The 12-60mm features a suitably solid design, as befits its pro-level aspirations. The lens mount is metal, and the barrel constructed from extremely high quality plastic and metal, providing an excellent compromise between solidity and weight. It also offers the distinct benefit of dust and splash-proofing, including rubber seals around the lens mount and the extending barrel. Overall this feels like a lens which could handle some pretty rough treatment and come out on top.

One design aspect we're extremely pleased to see appear on an Olympus lens is direct mechanically-linked manual focus; this has a superior feel compared to their older 'focus-by-wire' designs, and always gives the impression of superior precision and finesse of control. The focus ring also has a distinct increase in resistance when the focus group has reached either end of its travel, offering a tactile confirmation when the minimum focus distance is reached. It's worth noting that this design also effectively places the camera in MF/AF mode regardless of the on-camera setting, allowing fine manual focus adjustments at any time even with the camera set to autofocus mode.

On the camera

The lens feels ideally balanced on the E-3 body, and complements the camera's solid chunky design perfectly. The zoom and focus rings are well-placed and fall naturally to hand, and are sufficiently different in feel that they won't be readily confused.

On smaller Four Thirds bodies such as the Olympus E-510 or Panasonic L-10, and especially the E-4x0 series, the 12-60mm can feel a little unbalanced and front-heavy, although still quite usable. It will also cause shadowing of the built-in flash on these cameras at wider angles (<25mm).


This lens features Olympus's newly developed Supersonic Wave Drive autofocus motor, which is essentially much the same as the ultrasonic-type motors now used by almost all manufacturers. This performed extremely well in real-world use; it's almost silent in operation, and we saw no evidence for any systematic focusing errors. While optimum performance is certainly attained using the E-3, other bodes will also benefit substantially from the new SWD system, which is noticeably faster and quieter than the micro motors used on lenses such as the 14-54mm. As always it must be noted that focus speed and accuracy is highly dependent upon a number of variables, including the camera body used, subject contrast, and light levels.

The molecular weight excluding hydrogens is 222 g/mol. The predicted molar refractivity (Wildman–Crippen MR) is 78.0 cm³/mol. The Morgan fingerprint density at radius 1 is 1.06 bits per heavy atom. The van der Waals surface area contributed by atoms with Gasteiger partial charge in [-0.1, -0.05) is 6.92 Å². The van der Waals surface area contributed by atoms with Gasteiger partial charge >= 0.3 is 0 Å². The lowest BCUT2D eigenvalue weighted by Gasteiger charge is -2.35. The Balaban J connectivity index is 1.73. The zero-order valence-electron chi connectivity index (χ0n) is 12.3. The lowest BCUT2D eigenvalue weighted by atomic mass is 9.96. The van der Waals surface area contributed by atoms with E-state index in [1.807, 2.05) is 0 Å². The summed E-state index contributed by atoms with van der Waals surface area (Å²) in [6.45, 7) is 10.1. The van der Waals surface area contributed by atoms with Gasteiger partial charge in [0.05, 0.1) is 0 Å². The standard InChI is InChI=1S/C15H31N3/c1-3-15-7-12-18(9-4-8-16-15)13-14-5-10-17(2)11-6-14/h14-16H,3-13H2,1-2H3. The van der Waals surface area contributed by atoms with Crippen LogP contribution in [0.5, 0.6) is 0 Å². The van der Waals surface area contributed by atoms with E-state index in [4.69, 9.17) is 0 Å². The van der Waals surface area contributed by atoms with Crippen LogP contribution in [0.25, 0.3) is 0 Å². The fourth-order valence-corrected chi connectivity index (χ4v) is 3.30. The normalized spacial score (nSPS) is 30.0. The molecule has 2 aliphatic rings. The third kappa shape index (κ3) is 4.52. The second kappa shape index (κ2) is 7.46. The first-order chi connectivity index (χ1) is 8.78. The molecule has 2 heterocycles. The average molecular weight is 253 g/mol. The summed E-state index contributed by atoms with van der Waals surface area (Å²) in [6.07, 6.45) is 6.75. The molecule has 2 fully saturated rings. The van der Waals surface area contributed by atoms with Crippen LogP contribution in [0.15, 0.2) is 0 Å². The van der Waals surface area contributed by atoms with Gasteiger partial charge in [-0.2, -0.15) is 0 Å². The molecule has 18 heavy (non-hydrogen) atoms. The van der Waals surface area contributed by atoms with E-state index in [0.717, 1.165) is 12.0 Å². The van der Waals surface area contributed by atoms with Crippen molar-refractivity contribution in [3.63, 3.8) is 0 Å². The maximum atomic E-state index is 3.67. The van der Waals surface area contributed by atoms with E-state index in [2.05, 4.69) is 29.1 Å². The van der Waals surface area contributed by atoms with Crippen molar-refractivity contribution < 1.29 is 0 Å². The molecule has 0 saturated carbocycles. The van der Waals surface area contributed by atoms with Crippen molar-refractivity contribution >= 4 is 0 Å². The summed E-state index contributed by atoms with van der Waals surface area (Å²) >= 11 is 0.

We have no way of testing Olympus's claim that the lens offers the fastest autofocus in the world when used on the E-3 (not least because Olympus have provided little elaboration on their test conditions), but it's fair to say that perceptually it's at easily as fast as to acquire focus on a static subject as any competing system (although in real terms, pretty well all are 'fast enough'). In continuous focus mode, the lens can certainly keep up with whatever the camera asks it to do, making the body's AF system the limiting factor in performance.

Lens body elements

The lens features the 'open standard' Four Thirds mount, currently compatible with dSLRs from Olympus and Panasonic. Communication with the camera is all-electronic, via the gold-plated contacts.

The lens mounts by aligning the red dot to that on the camera’s mount, and rotating clockwise to lock.
The filter thread is 72mm, and does not rotate on focusing; good news for users of filters such as polarisers or neutral density gradients.
The bayonet fitting, petal-type LH-75B hood is supplied as standard. It's the only slightly disappointing aspect of the whole package, being of much the same construction as the hood for the 14-42mm kit lens, and therefore slightly thin and flimsy compared to those for other manufacturers' high end lenses. It has ribbed mouldings on the inside to minimize reflections, and reverses neatly for storage.
The zoom ring rotates approximately 75 degrees anti-clockwise from wide to telephoto, with markings at 12, 18, 25, 35, 50 and 60mm. The grip is 21mm wide, and the zoom action smooth and even (if slightly stiff).

The lens extends 46mm on zooming from 12 to 60mm, and there is a noticeable lateral 'play' of the lens barrel at full extension; however this is unlikely to cause problems in normal use.
The 17mm wide focus ring rotates 120 degrees clockwise from infinity to 0.25m, and is smooth and well-damped. A distance scale is provided with markings in both feet and meters, but with only three markings aside from infinity, it's more cosmetic than useful.

As is common with internal focus zooms, the angle of view gets noticeably wider on focusing closer.

Reported aperture vs focal length

Here we show the maximum and minimum apertures reported by the camera at the marked focal lengths.

Focal length 12mm 18mm 25mm 35mm 50mm 60mm
Max aperture
Min aperture